Thetis, like all the 50 Nereids, was a daughter of the old sea god Nereus and the sea goddess Doris. Zeus had courted Thetis, who had once helped rescue him from a rebellion by Poseidon, Hera, and Athena (see Chapter 6). But the ruler of the gods lost interest in the sea nymph when he learned from Prometheus that the son she would bear would become greater than his father. Remembering that he had overthrown his own father to become king of the gods and fearful of suffering the same fate himself, Zeus decided that Thetis should not marry any god. Instead, she would become the rare goddess who married a mortal. Zeus chose Peleus, who had inherited the throne of Phthia from his father-in-law Eurytion. (Antigone, Peleus's first wife, had killed herself when Astydameia's lies raised doubt about her husband's fidelity.)
Cheiron, immortal king of the Centaurs, soon sent his friend Peleus to Thetis's favorite grotto. Cheiron told Peleus that if he could hold on to the sea goddess through all her transformations, she would become his bride. Peleus found 'Thetis, wrapped his arms around her, and refused to let go. Though she changed into fire, water, a lioness, a snake, and a cuttlefish, Peleus held on tight. Finally, the sea goddess yielded, consenting to be his wife.
All the gods and goddesses attended this legendary wedding. The gods, already honoring the couple with their presence, added to the honor with presents. 'Thetis received a magnificent jeweled crown from Aphrodite. To Peleus, the gods brought two immortal horses, Xanthus and Balius.
Unfortunately, the only goddess not invited to the wedding tried to crash the party. When she was still refused admittance, she used the Golden Apple--and the rivalry it sparked among three goddesses--to sow the discord that would lead to the 10-year Trojan War.
Thetis--a minor goddess perhaps, but still a goddess--was not content to have a mere mortal as a son. So when her child, Achilles, was born, she set about to make him an immortal. Heracles, you'll recall, burned off his mortality on a funeral pyre, while the immortal part of him ascended to Mount Olympus. Thetis hoped to do the same for her son. So she anointed him with ambrosia by day and set him on the coals at night. Peleus saw his son on the coals one night and quickly pulled him off. Thetis, insulted by her husband's lack of faith in her, abandoned both Peleus and her son and returned to the sea.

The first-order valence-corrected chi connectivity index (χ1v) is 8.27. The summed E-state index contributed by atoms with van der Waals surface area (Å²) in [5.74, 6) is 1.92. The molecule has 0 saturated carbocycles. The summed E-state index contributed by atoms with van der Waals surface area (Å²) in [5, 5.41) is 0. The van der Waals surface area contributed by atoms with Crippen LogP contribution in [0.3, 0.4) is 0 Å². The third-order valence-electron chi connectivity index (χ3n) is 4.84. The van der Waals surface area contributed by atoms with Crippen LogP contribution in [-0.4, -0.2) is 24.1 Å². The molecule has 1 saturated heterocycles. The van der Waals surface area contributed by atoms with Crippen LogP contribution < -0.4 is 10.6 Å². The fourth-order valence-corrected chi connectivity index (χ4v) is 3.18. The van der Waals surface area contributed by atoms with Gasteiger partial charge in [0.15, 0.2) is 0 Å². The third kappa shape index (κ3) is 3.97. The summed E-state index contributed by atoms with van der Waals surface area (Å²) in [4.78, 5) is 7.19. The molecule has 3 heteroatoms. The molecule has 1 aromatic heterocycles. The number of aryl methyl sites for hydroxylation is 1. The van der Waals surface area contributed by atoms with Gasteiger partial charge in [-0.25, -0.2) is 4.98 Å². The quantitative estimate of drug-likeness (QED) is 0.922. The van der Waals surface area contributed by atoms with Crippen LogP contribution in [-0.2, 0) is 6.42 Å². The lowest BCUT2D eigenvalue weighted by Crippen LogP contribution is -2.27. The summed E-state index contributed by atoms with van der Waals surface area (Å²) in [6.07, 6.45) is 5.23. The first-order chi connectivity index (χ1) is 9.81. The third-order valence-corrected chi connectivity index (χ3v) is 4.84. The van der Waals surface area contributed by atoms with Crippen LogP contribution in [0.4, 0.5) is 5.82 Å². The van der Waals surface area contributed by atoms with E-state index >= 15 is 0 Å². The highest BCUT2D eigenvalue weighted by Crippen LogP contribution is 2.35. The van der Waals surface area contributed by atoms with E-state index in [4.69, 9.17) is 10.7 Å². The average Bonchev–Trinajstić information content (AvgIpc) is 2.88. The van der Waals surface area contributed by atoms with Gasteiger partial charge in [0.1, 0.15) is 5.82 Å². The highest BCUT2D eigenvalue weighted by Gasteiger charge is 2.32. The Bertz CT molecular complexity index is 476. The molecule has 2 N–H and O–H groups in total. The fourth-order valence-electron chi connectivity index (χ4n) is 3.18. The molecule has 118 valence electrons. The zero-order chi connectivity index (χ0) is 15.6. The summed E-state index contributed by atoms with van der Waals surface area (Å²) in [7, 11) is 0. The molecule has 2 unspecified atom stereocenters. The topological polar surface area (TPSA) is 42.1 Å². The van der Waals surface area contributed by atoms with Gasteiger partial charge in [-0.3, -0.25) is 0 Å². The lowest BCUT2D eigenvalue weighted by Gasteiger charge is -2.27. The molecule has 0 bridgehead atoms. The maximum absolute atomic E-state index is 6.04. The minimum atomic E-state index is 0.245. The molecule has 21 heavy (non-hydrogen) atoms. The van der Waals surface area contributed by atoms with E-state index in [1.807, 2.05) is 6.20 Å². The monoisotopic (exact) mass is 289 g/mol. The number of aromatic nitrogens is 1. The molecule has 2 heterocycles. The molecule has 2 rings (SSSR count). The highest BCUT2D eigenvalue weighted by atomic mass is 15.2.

Mythmakers do not agree on just how Thetis made her son immortal. Some say the goddess dipped the baby in the river Styx, which burned the mortal life away from him and made him nearly immortal--except for the heel by which Thetis held him. Others insist that Thetis had already given birth to several children before Achilles was born. To test their mortality, she dipped each child into a pot of boiling water, but none had survived the test. When Peleus saw his wife trying this test with Achilles, he pulled his child from the pot not even realizing that the boy had passed the test--again except for the heel by which Thetis held him.
Thetis, however, knew that her son was fated to die if he fought in the Trojan War. So in an attempt to keep him from joining Menelaus in the campaign to recover Helen, the goddess disguised Achilles as a girl and sent him to the Aegean island of Scyrus. Called by the feminine name of Pyrrha, Achilles lived among the daughters of King Lycomedes (yes, the same Lycomedes who killed Theseus).
Placing a handsome and virile teenage boy--even one disguised as a girl--in the same bedroom as several pretty teenage girls had predictable results. Shortly after Achilles left the island, Deidameia, one of Lycomedes's daughters, gave birth to a son. She named the boy Pyrrhus, in honor of the "girl" who fathered him. (After Achilles's death, Phoenix renamed the boy--who would contribute greatly to the Greek victory--Neoptolemus, meaning New War.)
When Odysseus came to Scyrus to enlist Achilles for the war effort, Lycomedes claimed that the boy was not there. But the wily Odysseus knew a lie when he heard one, and he devised a scheme to get Achilles to reveal himself.
Odysseus laid a spear and a shield down on the porch next to a handful of baubles and trinkets. He invited all the "king's daughters" to play with the pretty jewels. But while the girls played, the ship's trumpeter--acting under Odysseus's orders--sounded a martial call, indicating that they were under attack. The trick worked. As soon as the horn blew, Achilles alone dropped the baubles, seized the sword and shield, and stripped off his feminine clothes. Gotcha!